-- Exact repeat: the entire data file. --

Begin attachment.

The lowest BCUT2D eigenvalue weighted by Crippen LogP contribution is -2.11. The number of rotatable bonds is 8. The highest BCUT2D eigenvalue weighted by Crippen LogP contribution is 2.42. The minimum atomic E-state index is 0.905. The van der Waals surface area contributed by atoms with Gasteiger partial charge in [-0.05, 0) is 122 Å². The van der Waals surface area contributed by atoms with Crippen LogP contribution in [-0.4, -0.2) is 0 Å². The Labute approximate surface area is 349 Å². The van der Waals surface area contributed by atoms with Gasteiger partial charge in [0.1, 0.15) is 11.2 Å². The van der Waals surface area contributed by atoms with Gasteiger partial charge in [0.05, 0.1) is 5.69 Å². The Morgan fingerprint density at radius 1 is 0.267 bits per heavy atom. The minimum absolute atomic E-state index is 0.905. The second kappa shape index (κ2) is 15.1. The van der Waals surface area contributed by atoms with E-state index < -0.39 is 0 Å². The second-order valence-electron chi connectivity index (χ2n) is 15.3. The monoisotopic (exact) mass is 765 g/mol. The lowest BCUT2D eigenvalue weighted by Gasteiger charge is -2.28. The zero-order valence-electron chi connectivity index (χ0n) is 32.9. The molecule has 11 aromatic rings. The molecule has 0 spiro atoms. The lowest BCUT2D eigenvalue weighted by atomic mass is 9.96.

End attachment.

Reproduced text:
The lowest BCUT2D eigenvalue weighted by Crippen LogP contribution is -2.11. The number of rotatable bonds is 8. The highest BCUT2D eigenvalue weighted by Crippen LogP contribution is 2.42. The minimum atomic E-state index is 0.905. The van der Waals surface area contributed by atoms with Gasteiger partial charge in [-0.05, 0) is 122 Å². The van der Waals surface area contributed by atoms with Crippen LogP contribution in [-0.4, -0.2) is 0 Å². The Labute approximate surface area is 349 Å². The van der Waals surface area contributed by atoms with Gasteiger partial charge in [0.1, 0.15) is 11.2 Å². The van der Waals surface area contributed by atoms with Gasteiger partial charge in [0.05, 0.1) is 5.69 Å². The Morgan fingerprint density at radius 1 is 0.267 bits per heavy atom. The minimum absolute atomic E-state index is 0.905. The second kappa shape index (κ2) is 15.1. The van der Waals surface area contributed by atoms with E-state index < -0.39 is 0 Å². The second-order valence-electron chi connectivity index (χ2n) is 15.3. The monoisotopic (exact) mass is 765 g/mol. The lowest BCUT2D eigenvalue weighted by Gasteiger charge is -2.28. The zero-order valence-electron chi connectivity index (χ0n) is 32.9. The molecule has 11 aromatic rings. The molecule has 0 spiro atoms. The lowest BCUT2D eigenvalue weighted by atomic mass is 9.96.